Dutch ambulances (1945-1975)

Dutch ambulances (1945-1975)

:   K.J.J. Waldeck, M.D., Ph.D.
:   United Kingdom
:   978-90-288-2043-2
:   80
:   EUR 16.95 Incl BTW *

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Fragmenten uit het boek 'Dutch ambulances (1945-1975)'

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S9 Fiat238 (1970)ofthe rural hospital Prinses Beatrix from Gorinchem and fitted up as ambulance by Versteegen, 's-Hertogenbosch. The manufacturer of these Fiats could supply the exterior with an extended roof. The roof was made out of synthetic material, just like the roofs of the Mercedes and Chevrolet with a Dutch exterior. The reason for the synthetic material was to diminish the weight ofthe ambulances. The exterior suggests a spacious cabin, the truth is on the other hand that the length of the interior was hardly long enough for a Dutchman, who was lying on a stretcher. There were na cheaper ambulances that could be delivered in those days.

60 Fiat 238 (1970) ofthe Dutch Red Cross and fitted up as ambulance by Akkermans, Oud Gastel. The Red Cross had a large number of these so-called PAM-ambulances at their disposal. PAM is the abbreviation ofPersonnel-Ambulance-Materials. These ambulances were multifunctional, intended for the transportation of personnel and equipment to the place of the calamity, and of course for the transportation of the victims to the hospital.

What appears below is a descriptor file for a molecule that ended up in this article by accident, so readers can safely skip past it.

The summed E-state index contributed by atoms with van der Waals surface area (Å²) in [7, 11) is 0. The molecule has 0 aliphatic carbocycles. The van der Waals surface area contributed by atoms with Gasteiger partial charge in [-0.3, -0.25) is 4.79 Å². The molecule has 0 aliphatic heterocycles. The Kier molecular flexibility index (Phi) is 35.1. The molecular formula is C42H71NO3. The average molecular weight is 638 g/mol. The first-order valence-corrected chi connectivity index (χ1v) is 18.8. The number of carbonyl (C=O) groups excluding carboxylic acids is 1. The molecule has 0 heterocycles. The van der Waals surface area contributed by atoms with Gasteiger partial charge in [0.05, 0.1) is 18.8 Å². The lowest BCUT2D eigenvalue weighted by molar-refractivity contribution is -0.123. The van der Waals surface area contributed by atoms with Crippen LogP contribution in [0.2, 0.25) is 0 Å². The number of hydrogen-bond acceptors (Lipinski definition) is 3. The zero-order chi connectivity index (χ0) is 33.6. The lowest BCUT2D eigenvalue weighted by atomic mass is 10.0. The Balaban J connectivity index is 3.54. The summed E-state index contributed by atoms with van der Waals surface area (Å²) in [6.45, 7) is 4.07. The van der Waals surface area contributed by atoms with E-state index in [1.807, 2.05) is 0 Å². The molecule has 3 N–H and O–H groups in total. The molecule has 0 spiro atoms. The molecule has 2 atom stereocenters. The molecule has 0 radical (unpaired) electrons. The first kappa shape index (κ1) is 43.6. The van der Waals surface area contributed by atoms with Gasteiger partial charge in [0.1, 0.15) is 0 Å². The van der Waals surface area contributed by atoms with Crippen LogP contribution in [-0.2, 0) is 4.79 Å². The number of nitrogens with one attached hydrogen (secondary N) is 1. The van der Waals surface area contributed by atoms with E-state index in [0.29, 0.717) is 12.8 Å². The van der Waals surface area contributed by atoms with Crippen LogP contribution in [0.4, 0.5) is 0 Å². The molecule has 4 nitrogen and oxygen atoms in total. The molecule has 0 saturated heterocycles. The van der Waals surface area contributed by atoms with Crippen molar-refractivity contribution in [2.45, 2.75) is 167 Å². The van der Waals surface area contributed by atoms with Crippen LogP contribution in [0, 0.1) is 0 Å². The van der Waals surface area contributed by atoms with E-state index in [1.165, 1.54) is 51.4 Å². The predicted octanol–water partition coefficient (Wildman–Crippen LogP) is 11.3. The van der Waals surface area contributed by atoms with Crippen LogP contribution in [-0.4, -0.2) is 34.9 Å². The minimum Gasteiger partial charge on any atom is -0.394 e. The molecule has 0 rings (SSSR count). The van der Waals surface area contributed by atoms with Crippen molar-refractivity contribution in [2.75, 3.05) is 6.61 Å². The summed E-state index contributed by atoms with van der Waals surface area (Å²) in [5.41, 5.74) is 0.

61 Mercedes-Benz 23 O-lang (1970) oftheMunicipal Health Service (GGD) of Rotterdam, built by Akkermans, Oud Gastel. The way Akkermans built the ambulances

for their regular clients remained the same over the years; a high roof, angular, and firm. Even the front doors were fitted with a small window on the upper side.

62 Mercedes-Benz Europ 1200L (1970) oftheMunicipal Health Service of Velsen, built by Binz, Lorch (former West Germany) . The indication '1200' meant that the ambulance had an extra extended roof. De 'L' indicated a 25,6 inch extended chassis. The German brochures referred to the cabin as 'der Krankenraum wird zum Behandlungsraum' (the patientaccommodation becomes a therapy theatre). Binz reacted to the only just rediscovered mouth-to-mouth resuscitation and the external cardiac massage by remarking that 'Alles in allem ein Fahrzeug ist, das auch aktuellen medizinischen Forderungen zur Sofortbehandlung Unfallverletzter gerecht wird' (Altogether an ambulance that offers new possibilities for emergency